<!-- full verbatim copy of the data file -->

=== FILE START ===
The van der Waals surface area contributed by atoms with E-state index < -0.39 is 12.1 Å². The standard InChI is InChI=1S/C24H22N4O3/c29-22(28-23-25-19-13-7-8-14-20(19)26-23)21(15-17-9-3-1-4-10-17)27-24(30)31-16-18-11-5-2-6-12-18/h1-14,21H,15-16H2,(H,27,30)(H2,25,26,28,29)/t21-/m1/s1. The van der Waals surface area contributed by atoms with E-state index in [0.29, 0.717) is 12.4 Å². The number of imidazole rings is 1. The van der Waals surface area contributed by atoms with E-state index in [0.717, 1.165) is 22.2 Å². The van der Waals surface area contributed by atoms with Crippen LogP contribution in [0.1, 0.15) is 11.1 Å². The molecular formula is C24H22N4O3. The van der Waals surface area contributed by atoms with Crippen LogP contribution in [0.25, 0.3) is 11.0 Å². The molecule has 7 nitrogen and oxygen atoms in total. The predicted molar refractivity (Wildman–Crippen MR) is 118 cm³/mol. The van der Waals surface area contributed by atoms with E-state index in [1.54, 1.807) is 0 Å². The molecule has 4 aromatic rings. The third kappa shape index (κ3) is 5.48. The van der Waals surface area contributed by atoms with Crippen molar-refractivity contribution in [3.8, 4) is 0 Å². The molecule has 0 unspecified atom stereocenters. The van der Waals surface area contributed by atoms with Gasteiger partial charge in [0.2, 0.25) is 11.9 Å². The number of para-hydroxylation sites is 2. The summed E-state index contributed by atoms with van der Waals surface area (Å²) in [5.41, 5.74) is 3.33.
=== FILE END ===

The van der Waals surface area contributed by atoms with E-state index < -0.39 is 12.1 Å². The standard InChI is InChI=1S/C24H22N4O3/c29-22(28-23-25-19-13-7-8-14-20(19)26-23)21(15-17-9-3-1-4-10-17)27-24(30)31-16-18-11-5-2-6-12-18/h1-14,21H,15-16H2,(H,27,30)(H2,25,26,28,29)/t21-/m1/s1. The van der Waals surface area contributed by atoms with E-state index in [0.29, 0.717) is 12.4 Å². The number of imidazole rings is 1. The van der Waals surface area contributed by atoms with E-state index in [0.717, 1.165) is 22.2 Å². The van der Waals surface area contributed by atoms with Crippen LogP contribution in [0.1, 0.15) is 11.1 Å². The molecular formula is C24H22N4O3. The van der Waals surface area contributed by atoms with Crippen LogP contribution in [0.25, 0.3) is 11.0 Å². The molecule has 7 nitrogen and oxygen atoms in total. The predicted molar refractivity (Wildman–Crippen MR) is 118 cm³/mol. The van der Waals surface area contributed by atoms with E-state index in [1.54, 1.807) is 0 Å². The molecule has 4 aromatic rings. The third kappa shape index (κ3) is 5.48. The van der Waals surface area contributed by atoms with Crippen molar-refractivity contribution in [3.8, 4) is 0 Å². The molecule has 0 unspecified atom stereocenters. The van der Waals surface area contributed by atoms with Gasteiger partial charge in [0.2, 0.25) is 11.9 Å². The number of para-hydroxylation sites is 2. The summed E-state index contributed by atoms with van der Waals surface area (Å²) in [5.41, 5.74) is 3.33.